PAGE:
Now, a lot of therapists would stress some psychobabble fluff like negotiating a win-win compromise, finding a middle ground where both your needs and desires are understood and met, embracing self-sacrifice for the happiness of your partner, or even expanding personal horizons by embracing activities you otherwise might not consider.

Not us. Not now. Remember our mission here.

4. Never turn the cop part of yourself off

Considering all the time, money and hard-won experience that’s gone into honing your investigative and survival skills, why would you even think of turning them off at home?

Go ahead and bring that no-nonsense command presence home with you. Parse the kids’ words for logical inconsistencies, bring your interrogation skills to disputes and disagreements with your partner, and confront family, friends and neighbors over any whiff of bull you sense in their words or actions. This will keep everyone on their toes and make sure even those closest to you know who not to mess with.

5. Hold tight to your secrets

Hold what you do all day close to the vest. Assume those closest to you can’t handle it and would worry too much if they saw the demons you face. Imagine how they might think less of you if they knew too much about how policing gets done.

You know what to do when what you see gets too much for you, the politics wear you down, and stress becomes a constant companion. Why, just bear it all alone or, if you really need to talk, turn only to other cops, the only ones who could possibly understand.

Or, better yet, turn to alcohol.

6. Be a martyr

Remind everyone as often as you can how you put your life on the line every day and let them know all that the job takes out of you. Make sure everyone knows how important your job is compared to theirs. Put on a proud show of hypervigilance while lamenting how law enforcement has changed you, and never forget (or let anyone else forget) how you are different than other people. That’s always fresh and fun.

7. When you and your partner fight, use technology

Expressing oneself and hashing out disagreements face-to-face is so passé. Use technology instead. Cellphones and text battles are best, as barbs can be traded at lightning speed from virtually anywhere in the world. No need to take a deep breath and consider the impact of your words.

Speaking of that, hearing voice tone and inflection, the pacing of words and all the subtleties of communication only aids understanding. There’s nothing like misunderstanding a conciliatory joke for mean-spirited sarcasm to drive a white-hot wedge between you, is there? Fights can last for days, forever memorialized in your cellphone’s memory.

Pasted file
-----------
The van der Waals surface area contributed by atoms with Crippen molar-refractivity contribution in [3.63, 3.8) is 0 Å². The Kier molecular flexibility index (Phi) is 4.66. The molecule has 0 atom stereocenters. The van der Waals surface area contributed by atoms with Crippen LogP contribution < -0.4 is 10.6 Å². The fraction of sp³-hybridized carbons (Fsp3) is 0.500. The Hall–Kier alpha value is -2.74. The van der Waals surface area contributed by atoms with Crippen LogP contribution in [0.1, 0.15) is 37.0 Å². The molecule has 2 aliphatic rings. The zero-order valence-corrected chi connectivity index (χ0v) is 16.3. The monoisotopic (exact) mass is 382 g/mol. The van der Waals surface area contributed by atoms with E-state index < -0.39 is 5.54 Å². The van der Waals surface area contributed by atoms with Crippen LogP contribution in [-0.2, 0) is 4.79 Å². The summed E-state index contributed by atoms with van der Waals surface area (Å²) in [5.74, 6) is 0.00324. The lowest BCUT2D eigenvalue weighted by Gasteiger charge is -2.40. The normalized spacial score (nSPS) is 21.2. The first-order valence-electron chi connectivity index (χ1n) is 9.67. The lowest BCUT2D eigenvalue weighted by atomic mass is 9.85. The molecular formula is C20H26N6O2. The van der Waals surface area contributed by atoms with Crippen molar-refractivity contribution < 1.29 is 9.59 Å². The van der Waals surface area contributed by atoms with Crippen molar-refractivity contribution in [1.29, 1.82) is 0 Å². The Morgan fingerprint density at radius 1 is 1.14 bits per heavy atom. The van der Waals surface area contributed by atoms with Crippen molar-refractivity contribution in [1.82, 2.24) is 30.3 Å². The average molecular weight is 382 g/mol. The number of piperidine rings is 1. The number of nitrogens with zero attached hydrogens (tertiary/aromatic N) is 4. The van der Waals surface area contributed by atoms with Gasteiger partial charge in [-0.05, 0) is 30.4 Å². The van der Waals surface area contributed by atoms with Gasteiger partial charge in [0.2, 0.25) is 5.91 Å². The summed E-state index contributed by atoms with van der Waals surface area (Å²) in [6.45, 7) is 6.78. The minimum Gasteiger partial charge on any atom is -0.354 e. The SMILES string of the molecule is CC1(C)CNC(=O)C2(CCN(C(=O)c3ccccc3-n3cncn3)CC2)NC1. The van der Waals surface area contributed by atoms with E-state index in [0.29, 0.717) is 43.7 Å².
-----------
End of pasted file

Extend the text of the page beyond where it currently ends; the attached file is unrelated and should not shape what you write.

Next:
So, if you’re interested in crashing your marriage or other relationships with the help of your career and some of its time-tested landmines, try out our tips. If you’re the spouse of a cop on the receiving end, bail now because it’s probably not getting any better.

But what if I like my significant other?

Maybe you’re one of those radical types who likes your partner (and family and friends) and are in it for the long haul. Fine. Then use these red flags as signs to watch for and correct when times inevitably get tough. Maybe they’ll help you stay mindful of what to look for in yourself if you happen to be into insight, and you can set your intentions to do the opposite.

Law enforcement is a career loaded with traditions, not all of them good. Use these “tips” to help put the “tradition” of troubled police relationships to rest.

Althea Olson, LCSW, and Mike Wasilewski, MSW, have been married since 1994. Mike works full time as a police officer for a large suburban Chicago agency while Althea is a social worker in private practice at Fox Bend Counseling in Oswego (Illinois). They write on a wide range of topics to include officer wellness, relationships, mental health, morale, and ethics. Their writing led to them developing More Than A Cop, and they have traveled the country as police trainers teaching “survival skills off the street.”

You can keep up with them on Facebook or follow them on Twitter, or check out their website at

Contact Althea Olson and Mike Wasilewski